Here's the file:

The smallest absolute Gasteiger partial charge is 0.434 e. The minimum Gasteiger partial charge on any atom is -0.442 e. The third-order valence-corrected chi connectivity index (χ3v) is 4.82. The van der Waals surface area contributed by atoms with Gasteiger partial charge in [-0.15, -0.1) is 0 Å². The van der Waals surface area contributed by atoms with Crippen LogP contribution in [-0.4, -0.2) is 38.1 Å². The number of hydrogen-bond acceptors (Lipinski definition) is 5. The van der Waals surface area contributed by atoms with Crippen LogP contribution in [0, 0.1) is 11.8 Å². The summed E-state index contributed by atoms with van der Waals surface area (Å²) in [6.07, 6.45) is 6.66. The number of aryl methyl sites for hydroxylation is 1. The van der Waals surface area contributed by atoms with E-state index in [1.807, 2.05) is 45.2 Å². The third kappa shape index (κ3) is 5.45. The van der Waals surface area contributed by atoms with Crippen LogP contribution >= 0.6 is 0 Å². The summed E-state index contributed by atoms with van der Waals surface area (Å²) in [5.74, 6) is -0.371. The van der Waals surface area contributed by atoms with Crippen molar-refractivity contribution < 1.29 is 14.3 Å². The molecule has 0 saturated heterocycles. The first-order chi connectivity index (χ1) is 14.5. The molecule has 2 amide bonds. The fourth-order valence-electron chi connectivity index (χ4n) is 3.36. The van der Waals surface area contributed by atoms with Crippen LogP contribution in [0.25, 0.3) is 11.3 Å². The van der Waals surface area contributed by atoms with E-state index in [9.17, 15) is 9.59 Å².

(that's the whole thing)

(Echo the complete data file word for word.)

The smallest absolute Gasteiger partial charge is 0.434 e. The minimum Gasteiger partial charge on any atom is -0.442 e. The third-order valence-corrected chi connectivity index (χ3v) is 4.82. The van der Waals surface area contributed by atoms with Gasteiger partial charge in [-0.15, -0.1) is 0 Å². The van der Waals surface area contributed by atoms with Crippen LogP contribution in [-0.4, -0.2) is 38.1 Å². The number of hydrogen-bond acceptors (Lipinski definition) is 5. The van der Waals surface area contributed by atoms with Crippen LogP contribution in [0, 0.1) is 11.8 Å². The summed E-state index contributed by atoms with van der Waals surface area (Å²) in [6.07, 6.45) is 6.66. The number of aryl methyl sites for hydroxylation is 1. The van der Waals surface area contributed by atoms with E-state index in [1.807, 2.05) is 45.2 Å². The third kappa shape index (κ3) is 5.45. The van der Waals surface area contributed by atoms with Crippen LogP contribution >= 0.6 is 0 Å². The summed E-state index contributed by atoms with van der Waals surface area (Å²) in [5.74, 6) is -0.371. The van der Waals surface area contributed by atoms with Crippen molar-refractivity contribution < 1.29 is 14.3 Å². The molecule has 0 saturated heterocycles. The first-order chi connectivity index (χ1) is 14.5. The molecule has 2 amide bonds. The fourth-order valence-electron chi connectivity index (χ4n) is 3.36. The van der Waals surface area contributed by atoms with Crippen LogP contribution in [0.25, 0.3) is 11.3 Å². The van der Waals surface area contributed by atoms with E-state index in [9.17, 15) is 9.59 Å².